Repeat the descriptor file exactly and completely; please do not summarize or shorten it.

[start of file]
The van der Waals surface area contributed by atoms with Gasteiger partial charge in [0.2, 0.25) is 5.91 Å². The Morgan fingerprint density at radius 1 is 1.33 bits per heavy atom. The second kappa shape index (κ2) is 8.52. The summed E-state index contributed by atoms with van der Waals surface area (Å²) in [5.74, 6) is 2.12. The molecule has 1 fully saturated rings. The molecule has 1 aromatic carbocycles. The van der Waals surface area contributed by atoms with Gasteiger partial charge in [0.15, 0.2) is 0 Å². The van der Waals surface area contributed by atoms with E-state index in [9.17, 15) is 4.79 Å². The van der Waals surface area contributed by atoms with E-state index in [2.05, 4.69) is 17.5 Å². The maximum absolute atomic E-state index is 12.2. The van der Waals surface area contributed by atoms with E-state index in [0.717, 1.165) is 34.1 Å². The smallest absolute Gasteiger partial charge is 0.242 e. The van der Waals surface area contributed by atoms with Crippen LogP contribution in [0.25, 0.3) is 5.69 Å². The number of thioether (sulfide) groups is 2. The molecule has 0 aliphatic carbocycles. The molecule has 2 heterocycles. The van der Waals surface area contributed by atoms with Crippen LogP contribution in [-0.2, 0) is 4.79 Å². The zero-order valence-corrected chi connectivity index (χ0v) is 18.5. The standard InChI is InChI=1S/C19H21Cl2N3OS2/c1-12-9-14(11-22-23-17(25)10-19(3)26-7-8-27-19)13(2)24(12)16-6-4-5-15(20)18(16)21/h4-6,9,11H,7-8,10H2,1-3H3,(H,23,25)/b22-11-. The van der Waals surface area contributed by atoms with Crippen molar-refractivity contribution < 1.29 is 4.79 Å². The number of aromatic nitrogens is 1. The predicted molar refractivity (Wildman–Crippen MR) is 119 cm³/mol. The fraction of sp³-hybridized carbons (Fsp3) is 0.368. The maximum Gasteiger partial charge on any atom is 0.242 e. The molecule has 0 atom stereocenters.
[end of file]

The van der Waals surface area contributed by atoms with Gasteiger partial charge in [0.2, 0.25) is 5.91 Å². The Morgan fingerprint density at radius 1 is 1.33 bits per heavy atom. The second kappa shape index (κ2) is 8.52. The summed E-state index contributed by atoms with van der Waals surface area (Å²) in [5.74, 6) is 2.12. The molecule has 1 fully saturated rings. The molecule has 1 aromatic carbocycles. The van der Waals surface area contributed by atoms with Gasteiger partial charge in [0.15, 0.2) is 0 Å². The van der Waals surface area contributed by atoms with E-state index in [9.17, 15) is 4.79 Å². The van der Waals surface area contributed by atoms with E-state index in [2.05, 4.69) is 17.5 Å². The maximum absolute atomic E-state index is 12.2. The van der Waals surface area contributed by atoms with E-state index in [0.717, 1.165) is 34.1 Å². The smallest absolute Gasteiger partial charge is 0.242 e. The van der Waals surface area contributed by atoms with Crippen LogP contribution in [0.25, 0.3) is 5.69 Å². The number of thioether (sulfide) groups is 2. The molecule has 0 aliphatic carbocycles. The molecule has 2 heterocycles. The van der Waals surface area contributed by atoms with Crippen LogP contribution in [-0.2, 0) is 4.79 Å². The zero-order valence-corrected chi connectivity index (χ0v) is 18.5. The standard InChI is InChI=1S/C19H21Cl2N3OS2/c1-12-9-14(11-22-23-17(25)10-19(3)26-7-8-27-19)13(2)24(12)16-6-4-5-15(20)18(16)21/h4-6,9,11H,7-8,10H2,1-3H3,(H,23,25)/b22-11-. The van der Waals surface area contributed by atoms with Crippen molar-refractivity contribution < 1.29 is 4.79 Å². The number of aromatic nitrogens is 1. The predicted molar refractivity (Wildman–Crippen MR) is 119 cm³/mol. The fraction of sp³-hybridized carbons (Fsp3) is 0.368. The maximum Gasteiger partial charge on any atom is 0.242 e. The molecule has 0 atom stereocenters.